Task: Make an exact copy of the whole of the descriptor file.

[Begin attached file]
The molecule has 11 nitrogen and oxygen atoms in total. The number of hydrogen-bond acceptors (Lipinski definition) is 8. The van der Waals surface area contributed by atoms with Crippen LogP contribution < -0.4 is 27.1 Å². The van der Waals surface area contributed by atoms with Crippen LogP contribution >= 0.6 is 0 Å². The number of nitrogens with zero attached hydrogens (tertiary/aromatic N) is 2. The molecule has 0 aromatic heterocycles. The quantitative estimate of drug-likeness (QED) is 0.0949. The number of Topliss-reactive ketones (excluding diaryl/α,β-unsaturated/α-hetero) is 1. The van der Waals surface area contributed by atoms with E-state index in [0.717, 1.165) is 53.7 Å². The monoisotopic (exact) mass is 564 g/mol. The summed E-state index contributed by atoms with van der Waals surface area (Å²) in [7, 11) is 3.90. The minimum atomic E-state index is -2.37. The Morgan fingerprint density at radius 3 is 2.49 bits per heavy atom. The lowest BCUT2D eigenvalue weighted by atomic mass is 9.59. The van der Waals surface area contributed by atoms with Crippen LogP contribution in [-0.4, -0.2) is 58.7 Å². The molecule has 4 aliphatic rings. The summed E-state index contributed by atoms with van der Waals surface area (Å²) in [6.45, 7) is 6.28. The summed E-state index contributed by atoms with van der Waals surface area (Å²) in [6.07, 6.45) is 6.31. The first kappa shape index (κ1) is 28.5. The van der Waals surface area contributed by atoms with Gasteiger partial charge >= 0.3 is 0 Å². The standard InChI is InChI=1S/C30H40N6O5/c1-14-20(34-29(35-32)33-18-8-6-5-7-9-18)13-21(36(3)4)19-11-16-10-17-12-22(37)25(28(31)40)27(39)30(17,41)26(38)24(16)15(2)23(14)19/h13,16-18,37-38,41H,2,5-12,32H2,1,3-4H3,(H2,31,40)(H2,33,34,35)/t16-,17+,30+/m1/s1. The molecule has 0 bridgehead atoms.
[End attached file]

The molecule has 11 nitrogen and oxygen atoms in total. The number of hydrogen-bond acceptors (Lipinski definition) is 8. The van der Waals surface area contributed by atoms with Crippen LogP contribution < -0.4 is 27.1 Å². The van der Waals surface area contributed by atoms with Crippen LogP contribution >= 0.6 is 0 Å². The number of nitrogens with zero attached hydrogens (tertiary/aromatic N) is 2. The molecule has 0 aromatic heterocycles. The quantitative estimate of drug-likeness (QED) is 0.0949. The number of Topliss-reactive ketones (excluding diaryl/α,β-unsaturated/α-hetero) is 1. The van der Waals surface area contributed by atoms with E-state index in [0.717, 1.165) is 53.7 Å². The monoisotopic (exact) mass is 564 g/mol. The summed E-state index contributed by atoms with van der Waals surface area (Å²) in [7, 11) is 3.90. The minimum atomic E-state index is -2.37. The Morgan fingerprint density at radius 3 is 2.49 bits per heavy atom. The lowest BCUT2D eigenvalue weighted by atomic mass is 9.59. The van der Waals surface area contributed by atoms with Crippen LogP contribution in [-0.4, -0.2) is 58.7 Å². The molecule has 4 aliphatic rings. The summed E-state index contributed by atoms with van der Waals surface area (Å²) in [6.45, 7) is 6.28. The summed E-state index contributed by atoms with van der Waals surface area (Å²) in [6.07, 6.45) is 6.31. The first kappa shape index (κ1) is 28.5. The van der Waals surface area contributed by atoms with Gasteiger partial charge >= 0.3 is 0 Å². The standard InChI is InChI=1S/C30H40N6O5/c1-14-20(34-29(35-32)33-18-8-6-5-7-9-18)13-21(36(3)4)19-11-16-10-17-12-22(37)25(28(31)40)27(39)30(17,41)26(38)24(16)15(2)23(14)19/h13,16-18,37-38,41H,2,5-12,32H2,1,3-4H3,(H2,31,40)(H2,33,34,35)/t16-,17+,30+/m1/s1. The molecule has 0 bridgehead atoms.